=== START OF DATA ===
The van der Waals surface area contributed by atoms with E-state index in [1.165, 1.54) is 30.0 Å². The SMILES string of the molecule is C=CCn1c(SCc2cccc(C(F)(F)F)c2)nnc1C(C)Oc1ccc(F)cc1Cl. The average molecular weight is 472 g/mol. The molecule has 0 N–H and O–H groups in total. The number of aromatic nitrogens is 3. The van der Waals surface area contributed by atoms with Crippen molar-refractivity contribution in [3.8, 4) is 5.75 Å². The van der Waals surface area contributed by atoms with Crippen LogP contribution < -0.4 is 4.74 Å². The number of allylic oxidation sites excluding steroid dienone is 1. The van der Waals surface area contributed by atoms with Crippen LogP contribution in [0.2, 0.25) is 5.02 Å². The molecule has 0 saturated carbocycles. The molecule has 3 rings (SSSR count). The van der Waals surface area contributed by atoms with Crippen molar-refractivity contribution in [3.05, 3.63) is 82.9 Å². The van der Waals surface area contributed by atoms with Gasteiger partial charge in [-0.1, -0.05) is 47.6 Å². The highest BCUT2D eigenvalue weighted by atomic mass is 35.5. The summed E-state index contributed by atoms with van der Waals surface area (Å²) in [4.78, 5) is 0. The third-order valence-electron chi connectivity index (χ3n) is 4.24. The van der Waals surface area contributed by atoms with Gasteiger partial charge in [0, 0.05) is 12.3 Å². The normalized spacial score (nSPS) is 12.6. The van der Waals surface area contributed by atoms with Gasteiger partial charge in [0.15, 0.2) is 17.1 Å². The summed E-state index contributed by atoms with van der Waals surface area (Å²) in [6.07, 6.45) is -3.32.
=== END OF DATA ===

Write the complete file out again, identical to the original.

The van der Waals surface area contributed by atoms with E-state index in [1.165, 1.54) is 30.0 Å². The SMILES string of the molecule is C=CCn1c(SCc2cccc(C(F)(F)F)c2)nnc1C(C)Oc1ccc(F)cc1Cl. The average molecular weight is 472 g/mol. The molecule has 0 N–H and O–H groups in total. The number of aromatic nitrogens is 3. The van der Waals surface area contributed by atoms with Crippen molar-refractivity contribution in [3.8, 4) is 5.75 Å². The van der Waals surface area contributed by atoms with Crippen LogP contribution < -0.4 is 4.74 Å². The number of allylic oxidation sites excluding steroid dienone is 1. The van der Waals surface area contributed by atoms with Crippen LogP contribution in [0.2, 0.25) is 5.02 Å². The molecule has 0 saturated carbocycles. The molecule has 3 rings (SSSR count). The van der Waals surface area contributed by atoms with Crippen molar-refractivity contribution in [3.05, 3.63) is 82.9 Å². The van der Waals surface area contributed by atoms with Gasteiger partial charge in [-0.1, -0.05) is 47.6 Å². The highest BCUT2D eigenvalue weighted by atomic mass is 35.5. The summed E-state index contributed by atoms with van der Waals surface area (Å²) in [4.78, 5) is 0. The third-order valence-electron chi connectivity index (χ3n) is 4.24. The van der Waals surface area contributed by atoms with Gasteiger partial charge in [0, 0.05) is 12.3 Å². The normalized spacial score (nSPS) is 12.6. The van der Waals surface area contributed by atoms with Gasteiger partial charge in [0.15, 0.2) is 17.1 Å². The summed E-state index contributed by atoms with van der Waals surface area (Å²) in [6.07, 6.45) is -3.32.